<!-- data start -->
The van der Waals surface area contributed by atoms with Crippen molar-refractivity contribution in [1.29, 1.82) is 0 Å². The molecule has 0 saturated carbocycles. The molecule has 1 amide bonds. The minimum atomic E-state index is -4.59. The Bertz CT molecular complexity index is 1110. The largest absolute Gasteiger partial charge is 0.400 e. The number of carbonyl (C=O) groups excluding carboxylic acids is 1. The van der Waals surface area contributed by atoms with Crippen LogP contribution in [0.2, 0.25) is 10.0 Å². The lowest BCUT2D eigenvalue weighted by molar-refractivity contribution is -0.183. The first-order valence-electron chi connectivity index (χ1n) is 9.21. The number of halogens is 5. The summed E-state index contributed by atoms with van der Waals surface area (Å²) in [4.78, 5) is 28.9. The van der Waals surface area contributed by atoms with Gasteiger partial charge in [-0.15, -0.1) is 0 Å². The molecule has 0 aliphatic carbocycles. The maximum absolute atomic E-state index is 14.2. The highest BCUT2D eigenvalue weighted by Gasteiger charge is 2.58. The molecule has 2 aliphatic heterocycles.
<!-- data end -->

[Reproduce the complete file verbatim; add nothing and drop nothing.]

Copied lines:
The van der Waals surface area contributed by atoms with Crippen molar-refractivity contribution in [1.29, 1.82) is 0 Å². The molecule has 0 saturated carbocycles. The molecule has 1 amide bonds. The minimum atomic E-state index is -4.59. The Bertz CT molecular complexity index is 1110. The largest absolute Gasteiger partial charge is 0.400 e. The number of carbonyl (C=O) groups excluding carboxylic acids is 1. The van der Waals surface area contributed by atoms with Crippen LogP contribution in [0.2, 0.25) is 10.0 Å². The lowest BCUT2D eigenvalue weighted by molar-refractivity contribution is -0.183. The first-order valence-electron chi connectivity index (χ1n) is 9.21. The number of halogens is 5. The summed E-state index contributed by atoms with van der Waals surface area (Å²) in [4.78, 5) is 28.9. The van der Waals surface area contributed by atoms with Gasteiger partial charge in [-0.15, -0.1) is 0 Å². The molecule has 0 aliphatic carbocycles. The maximum absolute atomic E-state index is 14.2. The highest BCUT2D eigenvalue weighted by Gasteiger charge is 2.58. The molecule has 2 aliphatic heterocycles.